Theory of Statistics
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Theory of Statistics

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ISBN-13:
9781461287087
Einband:
Book
Erscheinungsdatum:
21.11.2011
Seiten:
724
Autor:
Mark J. Schervish
Gewicht:
1075 g
Format:
235x155x38 mm
Sprache:
Englisch
Beschreibung:

'Content.- 1: Probability Models.- 1.1 Background.- 1.1.1 General Concepts.- 1.1.2 Classical Statistics.- 1.1.3 Bayesian Statistics.- 1.2 Exchangeability.- 1.2.1 Distributional Symmetry.- 1.2.2 Frequency arid Exchangeability.- 1.3 Parametric Models.- 1.3.1 Prior, Posterior, and Predictive Distributions.- 1.3.2 Improper Prior Distributions.- 1.3.3 Choosing Probability Distributions.- 1.4 DeFinetti's Representation Theorem.- 1.4.1 Understanding the Theorems.- 1.4.2 The Mathematical Statements.- 1.4.3 Some Examples.- 1.5 Proofs of DeFinetti's Theorem and Related Results .- 1.5.1 Strong Law of Large Numbers.- 1.5.2 The Bernoulli Case.- 1.5.3 The General Finite Case .- 1.5.4 The General Infinite Case.- 1.5.5 Formal Introduction to Parametric Models .- 1.6 Infinite-Dimensional Parameters .- 1.6.1 Dirichlet Processes.- 1.6.2 Tailfree Processes+.- 1.7 Problems.- 2: Sufficient Statistics.- 2.1 Definitions.- 2.1.1 Notational Overview.- 2.1.2 Sufficiency.- 2.1.3 Minimal and Complete Sufficiency.- 2.1.4 Ancillarity.- 2.2 Exponential Families of Distributions.- 2.2.1 Basic Properties.- 2.2.2 Smoothness Properties.- 2.2.3 A Characterization Theorem .- 2.3 Information.- 2.3.1 Fisher Information.- 2.3.2 Kullback-Leibler Information.- 2.3.3 Conditional Information .- 2.3.4 Jeffreys' Prior .- 2.4 Extremal Families .- 2.4.1 The Main Results.- 2.4.2 Examples.- 2.4.3 Proofs+.- 2.5 Problems.- Chapte 3: Decision Theory.- 3.1 Decision Problems.- 3.1.1 Framework.- 3.1.2 Elements of Bayesian Decision Theory.- 3.1.3 Elements of Classical Decision Theory.- 3.1.4 Summary.- 3.2 Classical Decision Theory.- 3.2.1 The Role of Sufficient Statistics.- 3.2.2 Admissibility.- 3.2.3 James-Stein Estimators.- 3.2.4 Minimax Rules.- 3.2.5 Complete Classes.- 3.3 Axiomatic Derivation of Decision Theory .- 3.3.1 Definitions and Axioms.- 3.2.2 Examples.- 3.3.3 The Main Theorems.- 3.3.4 Relation to Decision Theory.- 3.3.5 Proofs of the Main Theorems .- 3.3.6 State-Dependent Utility .- 3.4 Problems.- 4: Hypothesis Testing.- 4.1 Introduction.- 4.1.1 A Special Kind of Decision Problem.- 4.1.2 Pure Significance Tests.- 4.2 Bayesian Solutions.- 4.2.1 Testing in General.- 4.2.2 Bayes Factors.- 4.3 Most Powerful Tests.- 4.3.1 Simple Hypotheses and Alternatives.- 4.3.2 Simple Hypotheses, Composite Alternatives.- 4.3.3 One-Sided Tests.- 4.3.4 Two-Sided Hypotheses.- 4.4 Unbiased Tests.- 4.4.1 General Results.- 4.4.2 Interval Hypotheses.- 4.4.3 Point Hypotheses.- 4.5 Nuisance Parameters.- 4.5.1 Neyinan Structure.- 4.5.2 Tests about Natural Parameters.- 4.5.3 Linear Combinations of Natural Parameters.- 4.5.4 Other Two-Sided Cases .- 4.5.5 Likelihood Ratio Tests.- 4.5.6 The Standard F-Test as a Bayes Rule.- 4.6 P-Values.- 4.6.1 Definitions and Examples.- 4.6.2 P-Values and Bayes Factors.- 4.7 Problems.- 5: Estimation.- 5.1 Point Estimation.- 5.1.1 Minimum Variance Unbiased Estimation.- 5.1.2 Lower Bounds on the Variance of Unbiased Estimators.- 5.1.3 Maximum Likelihood Estimation.- 5.1.4 Bayesian Estimation.- 5.1.5 Robust Estimation .- 5.2 Set Estimation.- 5.2.1 Confidence Sets.- 5.2.2 Prediction Sets .- 5.2.3 Tolerance Sets .- 5.2.4 Bayesian Set Estimation.- 5.2.5 Decision Theoretic Set Estimation.- 5.3 The Bootstrap .- 5.3.1 The General Concept.- 5.3.2 Standard Deviations and Bias.- 5.3.3 Bootstrap Confidence Intervals.- 5.4 Problems.- 6: Equivariance .- 6.1 Common Examples.- 6.1.1 Location Problems.- 6.1.2 Scale Problems.- 6.2 Equivariant Decision Theory.- 6.2.1 Groups of Transformations.- 6.2.2 Equivariance and Changes of Units.- 6.2.3 Minimum Risk Equivariant Decisions.- 6.3 Testing and Confidence Intervals .- 6.3.1 P-Values in Invariant Problems.- 6.3.2 Equivariant Confidence Sets.- 6.3.3 Invariant Tests .- 6.4 Problems.- 7: Large Sample Theory.- 7.1 Convergence Concepts.- 7.1.1 Deterministic Convergence.- 7.1.2 Stochastic Convergence.- 7.1.3 The Delta Method.- 7.2 Sample Quantiles.-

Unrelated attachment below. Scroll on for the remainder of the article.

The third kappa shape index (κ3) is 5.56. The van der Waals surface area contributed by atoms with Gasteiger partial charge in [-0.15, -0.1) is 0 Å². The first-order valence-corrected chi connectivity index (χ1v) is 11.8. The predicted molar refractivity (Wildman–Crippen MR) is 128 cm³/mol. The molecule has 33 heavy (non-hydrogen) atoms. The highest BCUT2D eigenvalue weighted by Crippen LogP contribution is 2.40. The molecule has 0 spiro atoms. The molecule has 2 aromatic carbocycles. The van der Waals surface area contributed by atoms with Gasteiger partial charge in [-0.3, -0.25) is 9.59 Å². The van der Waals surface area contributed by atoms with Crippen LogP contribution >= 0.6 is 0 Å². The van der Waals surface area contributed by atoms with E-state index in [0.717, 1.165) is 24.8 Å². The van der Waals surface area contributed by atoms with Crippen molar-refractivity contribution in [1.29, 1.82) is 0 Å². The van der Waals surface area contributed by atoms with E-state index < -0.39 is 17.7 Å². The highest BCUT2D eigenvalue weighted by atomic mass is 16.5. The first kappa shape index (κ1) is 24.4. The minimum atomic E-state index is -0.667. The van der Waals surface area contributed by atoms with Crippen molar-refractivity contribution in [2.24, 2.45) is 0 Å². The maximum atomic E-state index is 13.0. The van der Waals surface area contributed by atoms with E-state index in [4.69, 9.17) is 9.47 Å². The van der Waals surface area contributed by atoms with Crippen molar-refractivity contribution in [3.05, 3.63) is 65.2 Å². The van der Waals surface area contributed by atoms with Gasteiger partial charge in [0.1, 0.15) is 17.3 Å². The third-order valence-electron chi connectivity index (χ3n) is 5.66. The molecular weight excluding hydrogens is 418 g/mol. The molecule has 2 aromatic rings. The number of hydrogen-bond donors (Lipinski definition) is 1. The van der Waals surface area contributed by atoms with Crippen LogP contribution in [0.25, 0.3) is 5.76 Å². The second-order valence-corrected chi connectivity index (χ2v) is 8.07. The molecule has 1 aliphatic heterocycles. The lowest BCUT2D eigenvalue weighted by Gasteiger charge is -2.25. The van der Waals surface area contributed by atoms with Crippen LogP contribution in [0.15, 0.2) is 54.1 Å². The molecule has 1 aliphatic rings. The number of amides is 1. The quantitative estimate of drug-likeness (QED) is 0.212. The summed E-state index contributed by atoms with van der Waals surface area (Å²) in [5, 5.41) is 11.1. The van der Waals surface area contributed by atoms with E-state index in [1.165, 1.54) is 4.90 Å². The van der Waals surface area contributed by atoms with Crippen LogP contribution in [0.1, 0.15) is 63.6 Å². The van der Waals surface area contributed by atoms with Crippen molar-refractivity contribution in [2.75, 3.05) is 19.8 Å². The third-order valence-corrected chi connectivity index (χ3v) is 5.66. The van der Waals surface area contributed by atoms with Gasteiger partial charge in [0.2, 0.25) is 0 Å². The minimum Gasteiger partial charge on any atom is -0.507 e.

The aim of this graduate textbook is to provide a comprehensive advanced course in the theory of statistics covering those topics in estimation, testing, and large sample theory which a graduate student might typically need to learn as preparation for work on a Ph.D. An important strength of this book is that it provides a mathematically rigorous and even-handed account of both Classical and Bayesian inference in order to give readers a broad perspective. For example, the "uniformly most powerful" approach to testing is contrasted with available decision-theoretic approaches.